As believers, we know death doesn’t have the final victory. And while we have assurance in knowing Jesus conquered the grave, there are still so many questions about what happens to those who go before us. Like, for example, can loved ones look down on me from Heaven? Christian author RJ Thesman tackles this question and shares her thoughts on the subject.
The conductor raised his baton, then nodded toward the orchestra. As the melodies of Bach’s Oratorio filled the cathedral, I waited for our cue. In the soprano section, we stood in matching black concert dresses, voices raised with joy.
As we sang, I thought about my dad. How he would have enjoyed hearing such a beautiful production! One year before, he had stepped into eternity. At 85, he had lived a full life; yet I still missed him and the musical connection we shared.
Then the still small voice whispered, “He’s here, up in the balcony, on the left.”
I could not see him. But as tears filled my eyes and the music swelled to its crescendo, I knew Dad heard me, sitting in that empty chair, balcony left.
Can Our Loved Ones Look Down From Heaven?
Can our loved ones look down on us and occasionally visit? I believe the answer is yes. Not just from my experiences, but also from others who have reported similar incidents. We are told about the thin veil between heaven and earth, and scripture bears witness to the possibility of movement from one to the other.
In the Old Testament, we read the story of King Saul, who asked to speak to the prophet Samuel. Granted, Saul made the connection through the witch of Endor (1 Samuel 28), but God allowed that experience. Samuel asked, “Why have you summoned me?” He and Saul discussed the kingdom and Samuel critiqued the embattled king. Saul asked for advice and God allowed it through his deceased servant, Samuel.
We are cautioned in Deuteronomy 18:10 not to seek out sorcerers and witchcraft. But the passage in First Samuel shows it is possible for someone who has passed to revisit earth and even speak to us.
Reverend Stella Ruiz, an ordained minister and bereavement coordinator for Hospice, writes, “I have listened to many family members share how they have experienced the presence of their loved one. After a loved one dies, many family members yearn for just a touch, a scent, a sign, to know their loved one is alright: the soft smell of the loved one’s perfume, physically feeling the loved one’s arms around the family member, or lights turned off without any reason. The experiences are precious and unique, but can also be painful after the special moment has ended.”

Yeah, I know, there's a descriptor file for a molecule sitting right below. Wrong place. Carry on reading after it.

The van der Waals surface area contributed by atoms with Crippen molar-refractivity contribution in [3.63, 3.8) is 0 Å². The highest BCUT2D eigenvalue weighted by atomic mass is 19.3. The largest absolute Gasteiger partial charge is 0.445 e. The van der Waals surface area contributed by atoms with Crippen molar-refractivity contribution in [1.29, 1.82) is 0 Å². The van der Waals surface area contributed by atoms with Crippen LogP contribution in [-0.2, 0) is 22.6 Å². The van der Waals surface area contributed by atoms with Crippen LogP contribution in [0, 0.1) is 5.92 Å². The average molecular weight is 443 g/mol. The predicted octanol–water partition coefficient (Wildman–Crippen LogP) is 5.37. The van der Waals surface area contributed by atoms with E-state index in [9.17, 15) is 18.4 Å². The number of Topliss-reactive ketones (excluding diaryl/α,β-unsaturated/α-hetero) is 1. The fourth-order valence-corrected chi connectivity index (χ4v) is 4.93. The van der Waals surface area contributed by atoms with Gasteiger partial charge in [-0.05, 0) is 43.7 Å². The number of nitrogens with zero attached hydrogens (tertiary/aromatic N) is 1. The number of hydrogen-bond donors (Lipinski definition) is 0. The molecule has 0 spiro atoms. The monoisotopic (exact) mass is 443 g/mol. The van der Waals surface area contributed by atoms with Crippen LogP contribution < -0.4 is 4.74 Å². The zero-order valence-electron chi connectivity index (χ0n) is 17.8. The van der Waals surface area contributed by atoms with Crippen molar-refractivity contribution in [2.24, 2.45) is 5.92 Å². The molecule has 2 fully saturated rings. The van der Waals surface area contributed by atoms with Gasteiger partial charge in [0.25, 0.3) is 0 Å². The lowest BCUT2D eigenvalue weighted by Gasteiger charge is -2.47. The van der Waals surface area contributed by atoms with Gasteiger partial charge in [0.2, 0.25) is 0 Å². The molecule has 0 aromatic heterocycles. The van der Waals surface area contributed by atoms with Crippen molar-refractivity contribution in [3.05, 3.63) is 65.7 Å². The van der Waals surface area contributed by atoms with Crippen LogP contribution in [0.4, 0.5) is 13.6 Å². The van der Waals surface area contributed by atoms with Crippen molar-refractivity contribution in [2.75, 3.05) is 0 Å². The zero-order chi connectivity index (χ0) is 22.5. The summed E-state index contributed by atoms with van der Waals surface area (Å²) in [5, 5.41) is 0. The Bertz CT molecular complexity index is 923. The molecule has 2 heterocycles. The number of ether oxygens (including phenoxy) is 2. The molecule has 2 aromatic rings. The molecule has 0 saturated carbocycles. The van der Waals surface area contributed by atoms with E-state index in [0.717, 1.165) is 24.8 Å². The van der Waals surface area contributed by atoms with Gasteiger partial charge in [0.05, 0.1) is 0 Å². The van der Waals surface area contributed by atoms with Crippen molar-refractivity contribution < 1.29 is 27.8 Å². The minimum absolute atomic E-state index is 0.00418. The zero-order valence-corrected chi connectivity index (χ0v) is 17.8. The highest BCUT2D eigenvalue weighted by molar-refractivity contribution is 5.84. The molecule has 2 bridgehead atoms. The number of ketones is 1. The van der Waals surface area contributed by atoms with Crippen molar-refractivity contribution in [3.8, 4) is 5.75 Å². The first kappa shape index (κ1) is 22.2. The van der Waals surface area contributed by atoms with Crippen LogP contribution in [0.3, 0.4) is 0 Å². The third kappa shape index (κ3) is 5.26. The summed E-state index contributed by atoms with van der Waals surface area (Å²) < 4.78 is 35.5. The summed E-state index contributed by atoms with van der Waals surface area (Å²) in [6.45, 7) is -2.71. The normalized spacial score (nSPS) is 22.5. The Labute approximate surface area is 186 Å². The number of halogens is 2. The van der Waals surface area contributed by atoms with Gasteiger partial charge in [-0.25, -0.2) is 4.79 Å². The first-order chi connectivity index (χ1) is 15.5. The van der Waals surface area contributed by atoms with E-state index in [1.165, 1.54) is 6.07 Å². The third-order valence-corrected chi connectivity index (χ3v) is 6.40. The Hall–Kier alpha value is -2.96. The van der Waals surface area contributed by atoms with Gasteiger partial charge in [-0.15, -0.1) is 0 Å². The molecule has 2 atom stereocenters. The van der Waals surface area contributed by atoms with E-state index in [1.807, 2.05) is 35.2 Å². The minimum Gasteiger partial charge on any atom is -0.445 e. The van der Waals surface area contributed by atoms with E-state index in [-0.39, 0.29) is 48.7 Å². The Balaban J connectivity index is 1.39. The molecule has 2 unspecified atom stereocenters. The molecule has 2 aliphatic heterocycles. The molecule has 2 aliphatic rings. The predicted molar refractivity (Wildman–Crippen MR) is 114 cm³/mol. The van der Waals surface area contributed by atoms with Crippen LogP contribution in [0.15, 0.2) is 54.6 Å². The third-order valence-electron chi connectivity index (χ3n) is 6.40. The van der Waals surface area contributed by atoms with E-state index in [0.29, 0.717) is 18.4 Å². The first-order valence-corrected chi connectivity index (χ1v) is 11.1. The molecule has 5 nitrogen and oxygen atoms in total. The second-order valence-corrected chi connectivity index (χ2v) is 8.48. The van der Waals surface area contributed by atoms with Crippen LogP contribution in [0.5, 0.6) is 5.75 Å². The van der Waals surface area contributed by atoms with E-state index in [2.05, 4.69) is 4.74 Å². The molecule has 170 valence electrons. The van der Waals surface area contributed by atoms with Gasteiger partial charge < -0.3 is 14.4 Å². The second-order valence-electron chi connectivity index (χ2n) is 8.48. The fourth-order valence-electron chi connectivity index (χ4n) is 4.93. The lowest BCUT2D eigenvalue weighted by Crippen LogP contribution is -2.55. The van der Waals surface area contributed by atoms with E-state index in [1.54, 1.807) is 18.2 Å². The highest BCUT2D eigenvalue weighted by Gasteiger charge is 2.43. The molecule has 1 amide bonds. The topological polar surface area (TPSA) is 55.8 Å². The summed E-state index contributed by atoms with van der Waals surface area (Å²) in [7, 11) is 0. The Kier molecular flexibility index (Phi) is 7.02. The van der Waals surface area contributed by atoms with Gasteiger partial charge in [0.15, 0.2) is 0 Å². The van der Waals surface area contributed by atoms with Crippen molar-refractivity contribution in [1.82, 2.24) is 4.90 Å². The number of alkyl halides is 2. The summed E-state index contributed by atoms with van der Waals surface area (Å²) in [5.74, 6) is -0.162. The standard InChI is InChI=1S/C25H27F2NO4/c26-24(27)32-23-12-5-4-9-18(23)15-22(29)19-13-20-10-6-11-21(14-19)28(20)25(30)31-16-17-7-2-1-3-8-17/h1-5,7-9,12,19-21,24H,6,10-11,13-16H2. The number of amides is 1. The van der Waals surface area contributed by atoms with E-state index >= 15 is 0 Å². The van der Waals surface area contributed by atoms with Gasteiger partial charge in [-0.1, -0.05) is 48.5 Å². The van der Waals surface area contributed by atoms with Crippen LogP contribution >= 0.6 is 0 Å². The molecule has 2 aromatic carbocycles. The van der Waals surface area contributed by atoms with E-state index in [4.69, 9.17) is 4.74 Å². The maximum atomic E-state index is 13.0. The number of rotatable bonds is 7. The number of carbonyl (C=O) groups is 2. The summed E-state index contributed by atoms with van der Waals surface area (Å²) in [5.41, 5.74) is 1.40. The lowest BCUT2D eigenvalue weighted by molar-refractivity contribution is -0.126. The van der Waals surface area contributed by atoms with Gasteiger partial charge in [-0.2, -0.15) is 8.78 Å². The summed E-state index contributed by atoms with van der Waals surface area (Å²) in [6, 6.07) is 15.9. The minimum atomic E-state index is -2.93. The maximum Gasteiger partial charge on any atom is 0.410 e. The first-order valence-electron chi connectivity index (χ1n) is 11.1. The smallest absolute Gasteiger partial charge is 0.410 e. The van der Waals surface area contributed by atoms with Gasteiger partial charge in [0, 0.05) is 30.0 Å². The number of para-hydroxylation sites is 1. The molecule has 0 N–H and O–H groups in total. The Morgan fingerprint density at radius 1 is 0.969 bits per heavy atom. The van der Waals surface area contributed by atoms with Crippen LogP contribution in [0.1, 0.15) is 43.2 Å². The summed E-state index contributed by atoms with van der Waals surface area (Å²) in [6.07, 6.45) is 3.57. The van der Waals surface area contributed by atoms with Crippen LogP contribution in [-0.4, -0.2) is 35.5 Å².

Why Would Loved Ones Look Down?
Several years ago, I met a remarkable woman in a nursing home. In her 80s, Cora loved reminiscing about her life during World War II, the Depression, and the rebuilding of the United States.
Cora shared with me that her son, Buddy, loved his dog. They often played in the backyard, cavorting around the perimeter of the yard, jumping over a tree stump, and playing peek-a-boo under the sheets drying on the clothesline.
Cora’s precious Buddy died in the flu epidemic of 1918. She grieved long and hard. Then one day she heard the dog barking. She looked in the backyard and saw something that had not happened since Buddy became ill: The dog cavorted around the perimeter of the yard, jumped over the tree stump, then played peek-a-boo under the sheets drying on the clothesline. Cora knew the dog was playing with her invisible son, and a piece of her fractured heart began to heal.
A common argument asks, “Why would someone in heaven watch what is happening on earth? That would simply make them sad.”
But what if God protects the deceased from the sadness and allows only what brings them, as well as us, joy?
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